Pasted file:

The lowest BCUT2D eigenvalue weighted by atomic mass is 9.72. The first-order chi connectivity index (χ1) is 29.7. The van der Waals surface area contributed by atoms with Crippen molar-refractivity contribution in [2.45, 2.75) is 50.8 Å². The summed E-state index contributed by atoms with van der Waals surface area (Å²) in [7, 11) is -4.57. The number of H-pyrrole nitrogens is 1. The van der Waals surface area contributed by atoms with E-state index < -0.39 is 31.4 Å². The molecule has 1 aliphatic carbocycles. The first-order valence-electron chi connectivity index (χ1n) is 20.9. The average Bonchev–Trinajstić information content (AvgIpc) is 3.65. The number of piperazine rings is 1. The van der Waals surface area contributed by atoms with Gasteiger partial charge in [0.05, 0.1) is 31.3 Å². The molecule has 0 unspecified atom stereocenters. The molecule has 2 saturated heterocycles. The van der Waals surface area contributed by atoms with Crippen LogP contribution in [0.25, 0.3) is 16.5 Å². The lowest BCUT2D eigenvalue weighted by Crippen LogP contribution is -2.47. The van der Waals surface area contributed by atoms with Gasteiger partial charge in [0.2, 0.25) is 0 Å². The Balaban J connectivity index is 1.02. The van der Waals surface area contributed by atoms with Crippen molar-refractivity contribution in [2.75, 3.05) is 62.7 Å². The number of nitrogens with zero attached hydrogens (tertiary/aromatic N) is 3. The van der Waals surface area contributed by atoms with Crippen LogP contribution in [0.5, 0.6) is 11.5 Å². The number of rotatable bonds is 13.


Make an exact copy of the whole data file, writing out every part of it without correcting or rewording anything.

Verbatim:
The lowest BCUT2D eigenvalue weighted by atomic mass is 9.72. The first-order chi connectivity index (χ1) is 29.7. The van der Waals surface area contributed by atoms with Crippen molar-refractivity contribution in [2.45, 2.75) is 50.8 Å². The summed E-state index contributed by atoms with van der Waals surface area (Å²) in [7, 11) is -4.57. The number of H-pyrrole nitrogens is 1. The van der Waals surface area contributed by atoms with E-state index < -0.39 is 31.4 Å². The molecule has 1 aliphatic carbocycles. The first-order valence-electron chi connectivity index (χ1n) is 20.9. The average Bonchev–Trinajstić information content (AvgIpc) is 3.65. The number of piperazine rings is 1. The van der Waals surface area contributed by atoms with Gasteiger partial charge in [0.05, 0.1) is 31.3 Å². The molecule has 0 unspecified atom stereocenters. The molecule has 2 saturated heterocycles. The van der Waals surface area contributed by atoms with Crippen LogP contribution in [0.25, 0.3) is 16.5 Å². The lowest BCUT2D eigenvalue weighted by Crippen LogP contribution is -2.47. The van der Waals surface area contributed by atoms with Gasteiger partial charge in [0.2, 0.25) is 0 Å². The Balaban J connectivity index is 1.02. The van der Waals surface area contributed by atoms with Crippen molar-refractivity contribution in [2.75, 3.05) is 62.7 Å². The number of nitrogens with zero attached hydrogens (tertiary/aromatic N) is 3. The van der Waals surface area contributed by atoms with Crippen LogP contribution in [0.5, 0.6) is 11.5 Å². The number of rotatable bonds is 13.